FLIR Discusses Micro Thermal Imaging Equipment

FLIR Discusses Micro Thermal Imaging Equipment

Andy Baker, UK & Ireland Sales Manager at FLIR, discusses the advances and power of micro thermal imaging equipment.

There have been several technological milestones in the development of thermal imaging that have fueled its transition from a specialist detection tool to one that has been optimised for mainstream use.  These advances have resulted in the technology becoming the primary method for electrical inspection and for checking systems under load when used in conjunction with an infrared window.

Recently, the technology took another significant step forward.  Thanks to developments here at FLIR we no longer just have hand-held thermal imaging cameras but a pocket-portable version too.  The new FLIR C2 is like no other camera on the market.  It’s the size of a mobile phone, completely self-contained, ideal for those new to the technology and yet sufficiently affordable to be a back-up model for established users.

Innovation

Key to the compactness of the C2 is the Lepton micro-thermal camera which is the size of a mobile phone SIM and less than 4mm thick.  This is a major development for the company and is subject to multiple patents.  It has a resolution of 80 x 60 active pixels, providing 4800 temperature measurement points in every image, enabling subtle thermal patterns and small temperature differences, as small as 0.01°C, to be seen.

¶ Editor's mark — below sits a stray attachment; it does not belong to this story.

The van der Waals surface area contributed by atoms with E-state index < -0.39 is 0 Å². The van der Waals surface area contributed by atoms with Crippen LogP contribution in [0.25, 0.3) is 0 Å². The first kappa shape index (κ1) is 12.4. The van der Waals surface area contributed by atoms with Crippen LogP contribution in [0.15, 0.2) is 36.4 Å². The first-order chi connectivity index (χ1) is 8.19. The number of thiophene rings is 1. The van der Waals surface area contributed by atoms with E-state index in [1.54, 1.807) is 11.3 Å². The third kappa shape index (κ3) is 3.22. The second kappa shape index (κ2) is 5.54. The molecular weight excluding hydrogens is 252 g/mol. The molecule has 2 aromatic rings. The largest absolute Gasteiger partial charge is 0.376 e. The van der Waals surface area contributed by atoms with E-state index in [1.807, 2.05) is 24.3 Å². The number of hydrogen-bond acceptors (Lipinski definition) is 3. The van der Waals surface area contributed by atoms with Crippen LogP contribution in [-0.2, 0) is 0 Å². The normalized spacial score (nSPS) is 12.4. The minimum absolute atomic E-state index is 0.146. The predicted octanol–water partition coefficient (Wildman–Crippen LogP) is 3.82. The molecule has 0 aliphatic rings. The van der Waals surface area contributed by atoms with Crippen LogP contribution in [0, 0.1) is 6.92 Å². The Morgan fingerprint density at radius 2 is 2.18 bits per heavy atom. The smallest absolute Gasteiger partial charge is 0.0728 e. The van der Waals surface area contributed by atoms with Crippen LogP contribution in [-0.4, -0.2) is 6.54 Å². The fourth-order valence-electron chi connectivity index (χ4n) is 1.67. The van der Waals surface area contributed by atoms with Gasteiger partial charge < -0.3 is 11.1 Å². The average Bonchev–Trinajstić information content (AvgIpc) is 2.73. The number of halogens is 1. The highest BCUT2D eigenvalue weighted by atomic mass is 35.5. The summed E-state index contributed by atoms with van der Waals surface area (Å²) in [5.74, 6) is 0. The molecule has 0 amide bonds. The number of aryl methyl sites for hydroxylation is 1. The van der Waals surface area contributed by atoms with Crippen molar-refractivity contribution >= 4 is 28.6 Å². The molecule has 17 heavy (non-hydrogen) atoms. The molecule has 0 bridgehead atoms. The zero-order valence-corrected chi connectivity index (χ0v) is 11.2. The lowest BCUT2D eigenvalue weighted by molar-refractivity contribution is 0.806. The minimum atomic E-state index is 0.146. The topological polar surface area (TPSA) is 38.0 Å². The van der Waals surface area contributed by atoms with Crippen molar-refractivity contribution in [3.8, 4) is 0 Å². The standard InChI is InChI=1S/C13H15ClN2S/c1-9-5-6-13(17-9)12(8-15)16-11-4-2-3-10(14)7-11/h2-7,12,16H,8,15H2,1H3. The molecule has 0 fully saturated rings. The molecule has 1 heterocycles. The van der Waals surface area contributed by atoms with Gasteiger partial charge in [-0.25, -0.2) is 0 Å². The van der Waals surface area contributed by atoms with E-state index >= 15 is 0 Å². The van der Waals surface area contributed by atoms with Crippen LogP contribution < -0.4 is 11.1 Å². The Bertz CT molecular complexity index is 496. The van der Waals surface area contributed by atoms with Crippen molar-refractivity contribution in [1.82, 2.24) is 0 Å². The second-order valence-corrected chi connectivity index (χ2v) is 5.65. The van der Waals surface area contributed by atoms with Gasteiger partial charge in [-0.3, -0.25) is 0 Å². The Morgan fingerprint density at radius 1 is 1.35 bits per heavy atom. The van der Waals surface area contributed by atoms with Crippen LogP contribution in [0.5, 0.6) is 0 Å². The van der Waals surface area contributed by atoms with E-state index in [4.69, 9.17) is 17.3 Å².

FLIR 812 C2 Slips Easily Into PocketWith every new generation, infrared cameras are becoming increasingly smart and the C2 is no exception in this regard.  In common with all latest generation models it comes, as standard, with the company’s patented multi-spectral imaging, MSX.  This feature adds important detail captured by the on-board digital camera so numbers, letters, texture and other features are clearly recognisable without compromising the thermal image.

With a simple point-and-shoot operation, the C2 captures radiometric JPEGs with the push of a button.  Wide field-of-view frames provide a good sized image of the scene which is displayed on the unit’s 3” intuitive touch screen with auto orientation for easy viewing.  The camera also includes a built-in work light and flash that helps illuminate poorly lit areas and ensures a brighter, visible picture is captured.

Stored radiometric images can be downloaded to a PC or Mac for adjustment and analysis via FLIR Tools supplied with the package.   This software allows the camera user to isolate temperature measurements from -10°C to +150°C on any pixel and create professional reports on their thermal findings.   It also allows radiometric video footage to be streamed down, a feature not usually available on low-cost thermal imaging cameras.

The C2 can quickly locate hotspots and provide important information for the electrician to determine the severity of the problem and establish the time frame in which the fault should be rectified.  It is therefore ideal for checking high resistance connections and for detecting internal fuse damage, internal circuit breaker faults, corroded and poor connections. Simple emissivity settings allow the readings to be correctly calibrated for the target material.

To find out more visit www.flir.co.uk

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